ontinue in our land; that it stood on the same level with the Genthoo sacrifices; and that he did not believe a man, or any body of men, could be found in that assembly, who would dare to propose any law, or any resolutions, censuring the antislavery society, or any other. Mr. Rantoul of Gloucester, Mr. Foster of Brimfield, Mr. Hillard of Boston, Mr. Longley of Festus Foster. Thomas Longley. Joshua H. Ward. Gilbert H. Durfee. [Hawley], all spoke in favor of our rights; also, Mr. Ward of Danvers, and Mr. Durfee of Fall River. Mr. Durfee said he was proud to acknowledge himself as one of the proscribed abolitionists, and he thanked God that he stood where he could vindicate his own rights and the rights of others. A motion was now made to lay our memorial upon the table—ayes 204, noes 216. It was then referred to the committee. The next day a warm debate ensued in the Senate. I cherish strong hopes that our Legislature will pass no resolutions against us —a gag law is out of the
Pennsylvania (Pennsylvania, United States) (search for this): chapter 2
onists; Massachusetts and Connecticut have refused to act upon the Southern documents; Vermont is yet to act, and no doubt her Legislature will imitate that of Pennsylvania, It did, Nov. 16, 1836 (Lib. 6: 193). viz., by Lib. 6.112, 203. vindicating the right of free discussion, and maintaining the duty of Congress to abolishing their organization,—which they did at the rate of Lib. 6.183. nearly one new society a day, including a vigorous State Society in Rhode Island, and one in Pennsylvania,—was Lib. 6.22, 179. to defeat the legislative movements directed against the right of free speech; to keep up the bombardment of Congress with petitions for nd cities, not forgetting the still outstanding reward offered by Georgia for the apprehension of the editor of the Liberator. Judicial decisions like those in Pennsylvania and New Lib. 6.62, 124. Jersey, claiming rather than asserting for alleged fugitives the right of trial by jury; and like Judge Shaw's in the famous Med case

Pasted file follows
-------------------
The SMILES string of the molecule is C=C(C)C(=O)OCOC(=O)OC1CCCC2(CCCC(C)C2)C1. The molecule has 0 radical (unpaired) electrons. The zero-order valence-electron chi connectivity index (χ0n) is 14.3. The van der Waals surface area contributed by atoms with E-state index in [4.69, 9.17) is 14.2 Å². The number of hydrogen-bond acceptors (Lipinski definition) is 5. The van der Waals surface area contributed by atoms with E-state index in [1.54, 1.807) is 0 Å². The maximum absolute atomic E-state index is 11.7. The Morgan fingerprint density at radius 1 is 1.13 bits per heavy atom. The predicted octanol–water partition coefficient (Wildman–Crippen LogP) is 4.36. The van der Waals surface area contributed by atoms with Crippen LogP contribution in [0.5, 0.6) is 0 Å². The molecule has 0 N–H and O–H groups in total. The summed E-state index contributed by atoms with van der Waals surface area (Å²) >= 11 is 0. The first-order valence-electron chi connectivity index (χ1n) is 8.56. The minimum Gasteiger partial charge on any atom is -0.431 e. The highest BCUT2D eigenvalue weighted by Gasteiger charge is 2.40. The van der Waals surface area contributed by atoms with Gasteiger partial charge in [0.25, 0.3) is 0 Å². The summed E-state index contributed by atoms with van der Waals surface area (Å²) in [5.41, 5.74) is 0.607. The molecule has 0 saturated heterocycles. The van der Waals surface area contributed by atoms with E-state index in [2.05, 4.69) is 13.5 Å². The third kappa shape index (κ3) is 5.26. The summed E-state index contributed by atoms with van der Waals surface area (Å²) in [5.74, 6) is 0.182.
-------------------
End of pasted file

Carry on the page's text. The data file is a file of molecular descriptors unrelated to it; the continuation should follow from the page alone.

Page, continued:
Northfield, Mass. (Massachusetts, United States) (search for this): chapter 2
205. having got response only from Maine, New York, and Ohio, and satisfaction from no quarter; but was disposed to make a last appeal. Repression by popular violence—the reign of terror —continued unabated, in spite of its notorious effect in multiplying anti-slavery organizations upon the very heels of the mob. Typical cases were the town-meeting appointment of a vigilance committee to prevent Lib. 7.13. antislavery meetings in Canaan, N. H.; the arrest of the Rev. George Storrs, at Northfield, in the same State, in a friendly pulpit, at the close of a discourse on slavery, as Lib. 6.19, 63, 155. a common brawler, and his subsequent sentence by a justice of the peace to hard labor in the House of Correction for three months (not sustained on appeal); and the repeated destruction of Birney's Philanthropist Lib. 6.22, 25, 123, 139, 158; Reminiscences of Levi Coffin, Chap. 15. printing-office by the gentlemen of property and standing in Cincinnati—an outrage bearing a close resem<
Massachusetts (Massachusetts, United States) (search for this): chapter 2